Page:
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DEVELOPMENT OF THE SKULL AND FACE. The bones of the roof of the skull and of the face are chiefly derived from membrane, those of the base of the skull being laid down in cartilage.

At the cephalic extremity of the notochord is a mass of uncleft mesoblast, called the investing mass, corresponding to that from which the vertebræ are developed.

From this arises two prolongations, which diverge and then unite again, leaving an interval ; and the united portion becomes once more divided into two processes, the trabeculæ cranii.

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The mesoblast behind the interval receives the name of the occipito-sphenoid portion ; the interval is the rudiment of the sella tunica, which is occupied by the pituitary body. The part of the mesoblast in front of this is called the spheno-ethmoidal portion.

From the occipito-sphenoidal portion are developed the basioccipital and the posterior part of the sphenoid. At the sides of the medulla oblongata processes are sent up, which unite round it and form the foramen magnum. Laterally the mesoblast envelops the auditory vesicles and forms the side portions of the occipital bone.

In the cartilaginous antecedent of the temporal bone there are three centres of ossification—the epiotic, which develops the mastoid process; the proötic, which is in the region of the superior semicircular canal; and the opisthotic, which is at the cochlea.

The spheno-ethmoidal portion develops the anterior part of the sphenoid together with the ethmoid bones and the cartilage of the septum of the nose; the first, arising from the back part, is developed from membrane. The trabeculæ are carried forward, and bending down at the nasal depression form the lateral nasal cartilages and the anterior part of the septal cartilage.

Fig. 318.




Different stages of the development of the head and face of a human embryo. A. Embryo of four weeks. (Allen Thomson.) B. Embryo of six weeks. (Ecker.)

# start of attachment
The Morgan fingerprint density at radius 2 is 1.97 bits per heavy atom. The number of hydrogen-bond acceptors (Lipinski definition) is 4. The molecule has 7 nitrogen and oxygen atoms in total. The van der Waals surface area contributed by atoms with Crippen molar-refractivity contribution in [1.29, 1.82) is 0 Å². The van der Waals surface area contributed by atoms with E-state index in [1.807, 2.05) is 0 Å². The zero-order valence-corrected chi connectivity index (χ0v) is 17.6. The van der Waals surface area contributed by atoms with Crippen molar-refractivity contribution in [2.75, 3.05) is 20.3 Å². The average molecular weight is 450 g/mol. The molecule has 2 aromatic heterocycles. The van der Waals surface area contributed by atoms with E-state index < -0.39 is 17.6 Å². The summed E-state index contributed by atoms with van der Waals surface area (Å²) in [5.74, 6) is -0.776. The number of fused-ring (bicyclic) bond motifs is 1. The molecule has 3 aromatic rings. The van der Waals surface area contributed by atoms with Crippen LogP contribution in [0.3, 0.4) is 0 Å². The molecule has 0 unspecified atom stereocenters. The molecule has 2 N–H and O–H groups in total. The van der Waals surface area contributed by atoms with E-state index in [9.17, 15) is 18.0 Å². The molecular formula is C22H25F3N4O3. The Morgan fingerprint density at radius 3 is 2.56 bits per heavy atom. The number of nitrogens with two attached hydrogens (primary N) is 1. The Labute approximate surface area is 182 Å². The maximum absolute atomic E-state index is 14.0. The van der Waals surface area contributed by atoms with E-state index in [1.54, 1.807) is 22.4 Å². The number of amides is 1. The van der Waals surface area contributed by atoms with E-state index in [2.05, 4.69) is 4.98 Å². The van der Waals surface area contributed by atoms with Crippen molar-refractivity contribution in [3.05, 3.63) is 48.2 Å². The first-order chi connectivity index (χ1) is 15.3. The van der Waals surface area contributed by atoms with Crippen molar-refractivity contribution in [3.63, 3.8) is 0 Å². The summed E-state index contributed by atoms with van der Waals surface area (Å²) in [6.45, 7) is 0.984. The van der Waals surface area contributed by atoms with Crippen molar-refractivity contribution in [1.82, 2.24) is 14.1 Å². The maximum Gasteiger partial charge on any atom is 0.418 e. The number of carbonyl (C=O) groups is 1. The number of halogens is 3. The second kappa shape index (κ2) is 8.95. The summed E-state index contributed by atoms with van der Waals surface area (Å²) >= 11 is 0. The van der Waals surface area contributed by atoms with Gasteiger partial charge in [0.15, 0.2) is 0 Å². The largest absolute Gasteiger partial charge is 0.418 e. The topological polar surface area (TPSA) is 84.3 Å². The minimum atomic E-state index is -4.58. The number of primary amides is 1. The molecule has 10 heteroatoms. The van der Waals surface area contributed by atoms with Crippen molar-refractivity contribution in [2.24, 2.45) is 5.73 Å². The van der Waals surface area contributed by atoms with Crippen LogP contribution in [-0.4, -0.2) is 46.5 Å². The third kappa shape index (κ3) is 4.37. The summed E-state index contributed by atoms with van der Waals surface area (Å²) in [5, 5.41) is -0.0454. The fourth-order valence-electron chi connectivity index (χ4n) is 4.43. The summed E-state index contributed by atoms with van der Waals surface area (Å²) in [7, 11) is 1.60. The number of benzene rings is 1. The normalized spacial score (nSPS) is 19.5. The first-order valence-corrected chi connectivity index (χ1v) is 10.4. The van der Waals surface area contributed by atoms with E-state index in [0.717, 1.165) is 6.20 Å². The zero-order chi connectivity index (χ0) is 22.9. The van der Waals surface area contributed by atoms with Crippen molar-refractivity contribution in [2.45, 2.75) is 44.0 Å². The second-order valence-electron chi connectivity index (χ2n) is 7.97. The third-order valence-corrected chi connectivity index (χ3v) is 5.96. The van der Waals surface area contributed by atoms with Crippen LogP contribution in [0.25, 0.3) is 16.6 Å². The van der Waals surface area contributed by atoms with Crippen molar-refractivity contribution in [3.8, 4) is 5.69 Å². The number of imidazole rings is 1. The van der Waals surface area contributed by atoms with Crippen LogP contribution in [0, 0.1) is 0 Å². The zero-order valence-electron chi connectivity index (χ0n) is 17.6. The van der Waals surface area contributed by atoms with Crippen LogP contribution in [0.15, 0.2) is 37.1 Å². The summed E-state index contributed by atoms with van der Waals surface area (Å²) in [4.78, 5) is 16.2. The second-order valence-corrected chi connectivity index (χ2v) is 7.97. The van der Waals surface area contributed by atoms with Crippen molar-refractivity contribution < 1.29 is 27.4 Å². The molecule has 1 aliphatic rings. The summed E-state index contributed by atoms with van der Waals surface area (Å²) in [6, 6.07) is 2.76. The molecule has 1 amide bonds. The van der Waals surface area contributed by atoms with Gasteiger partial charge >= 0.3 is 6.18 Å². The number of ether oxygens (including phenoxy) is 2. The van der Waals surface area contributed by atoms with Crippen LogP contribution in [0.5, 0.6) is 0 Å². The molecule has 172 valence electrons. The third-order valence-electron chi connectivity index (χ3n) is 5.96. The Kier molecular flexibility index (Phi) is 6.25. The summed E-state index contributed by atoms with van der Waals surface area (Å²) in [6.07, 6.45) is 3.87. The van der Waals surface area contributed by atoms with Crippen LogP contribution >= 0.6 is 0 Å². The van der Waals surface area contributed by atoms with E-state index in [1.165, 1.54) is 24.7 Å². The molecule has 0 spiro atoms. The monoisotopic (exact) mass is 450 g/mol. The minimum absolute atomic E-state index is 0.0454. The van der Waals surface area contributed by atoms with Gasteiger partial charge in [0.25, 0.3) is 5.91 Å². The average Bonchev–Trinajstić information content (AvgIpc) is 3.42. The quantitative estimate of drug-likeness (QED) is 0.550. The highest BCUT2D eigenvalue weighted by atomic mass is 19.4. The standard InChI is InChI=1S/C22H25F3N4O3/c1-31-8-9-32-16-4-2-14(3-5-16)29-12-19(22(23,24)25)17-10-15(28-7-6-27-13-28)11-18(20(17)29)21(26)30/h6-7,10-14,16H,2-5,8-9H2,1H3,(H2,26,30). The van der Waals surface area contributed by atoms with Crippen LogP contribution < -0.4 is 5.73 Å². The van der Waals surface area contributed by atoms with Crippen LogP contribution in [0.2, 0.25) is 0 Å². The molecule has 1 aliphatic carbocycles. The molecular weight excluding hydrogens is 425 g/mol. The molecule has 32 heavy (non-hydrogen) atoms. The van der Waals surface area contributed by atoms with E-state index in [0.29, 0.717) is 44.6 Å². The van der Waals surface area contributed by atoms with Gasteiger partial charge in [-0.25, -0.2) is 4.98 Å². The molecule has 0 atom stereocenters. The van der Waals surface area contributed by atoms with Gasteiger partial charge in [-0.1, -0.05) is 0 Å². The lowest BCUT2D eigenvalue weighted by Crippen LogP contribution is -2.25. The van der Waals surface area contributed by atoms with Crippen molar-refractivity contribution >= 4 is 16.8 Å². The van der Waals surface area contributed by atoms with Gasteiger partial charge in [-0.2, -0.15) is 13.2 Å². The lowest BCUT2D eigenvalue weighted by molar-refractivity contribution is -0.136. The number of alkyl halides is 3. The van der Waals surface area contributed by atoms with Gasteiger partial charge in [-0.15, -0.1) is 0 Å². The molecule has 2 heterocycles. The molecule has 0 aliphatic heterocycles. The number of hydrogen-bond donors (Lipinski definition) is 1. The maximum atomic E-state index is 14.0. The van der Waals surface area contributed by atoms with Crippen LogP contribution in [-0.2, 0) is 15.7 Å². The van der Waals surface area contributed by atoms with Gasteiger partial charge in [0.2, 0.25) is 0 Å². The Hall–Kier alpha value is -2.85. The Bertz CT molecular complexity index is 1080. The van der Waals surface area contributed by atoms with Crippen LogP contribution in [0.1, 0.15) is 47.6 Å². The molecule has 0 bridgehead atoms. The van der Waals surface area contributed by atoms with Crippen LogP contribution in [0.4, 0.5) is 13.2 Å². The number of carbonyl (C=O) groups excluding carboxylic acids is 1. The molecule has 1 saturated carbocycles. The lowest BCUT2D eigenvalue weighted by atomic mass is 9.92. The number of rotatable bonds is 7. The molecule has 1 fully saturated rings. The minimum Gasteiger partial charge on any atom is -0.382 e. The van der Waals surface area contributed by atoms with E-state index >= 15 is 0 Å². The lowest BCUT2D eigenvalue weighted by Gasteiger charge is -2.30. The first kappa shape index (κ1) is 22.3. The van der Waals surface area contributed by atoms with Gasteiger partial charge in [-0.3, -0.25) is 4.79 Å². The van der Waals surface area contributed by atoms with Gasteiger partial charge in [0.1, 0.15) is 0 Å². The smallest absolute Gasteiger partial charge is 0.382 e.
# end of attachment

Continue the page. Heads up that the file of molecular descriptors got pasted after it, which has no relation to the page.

C. Embryo of nine weeks. (Allen Thomson.) a. Auditory vesicle. 1. Lower jaw.

I'. First pharyngeal cleft.

The face is developed in connection with ridges known as the visceral folds or arches, between which are a number of clefts, the visceral clefts.

The eyes and the openings of the nose are in the face; while the ear arises at the side of the face, in connection with one of the visceral clefts.

The nasal depressions or pits appear in the wall of the head, covering the anterior part of the brain.

Just above the first visceral arch or fold is the depression which ultimately becomes the buccal cavity, and unites with the alimentary tract to form the mouth.

The first fold is called the mandibular ; this gives off at either end a process which grows upward and inward, forming the rudiment of the superior maxillary bone and side of the face.

Between these is a median process, the fronto-nasal, which gives off, on the inner sides of the nasal grooves, projections which form the inner nasal processes ; these unite with the superior maxillary processes to close in the nostril and form the lip.

The outer nasal process is a thickening on the outer side of the nasal depression, which running down toward the superior maxillary process, forms eventually the lachrymal duct.

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ch Vertical section of the head of an embryo of a rabbit. (Mihalkovics.) In A. there is no connection between the buccal cavity and the fore-gul. In B, the connec

tion is established. m. Epiblast of neural canal. h. Heart. c. Cavity of fore-brain. mc. Cavity of mid-brain. mo. Cavity of medulla. sp.o. Spheno occipital parts of the basis cranii. sp:e. Sphenoethmoidal part of the basis cranii. bc. Part of basis cranii which receives the pituitary body. am. Amnion. Py. Part of heart cavity going to form the pituitary body. i.j. Fore-gui. sh. Notochord. if. Infundibulum.

The mandibular arch forms the lower jaw, and between this and the superior maxillary process the buccal cavity is developed chiefly by the outgrowth of the surrounding tissues; the epiblast lining this becomes thinned away, and the subjacent mesoblast and hypoblast disappear; the buccal cavity is made continuous with that of the alimentary canal.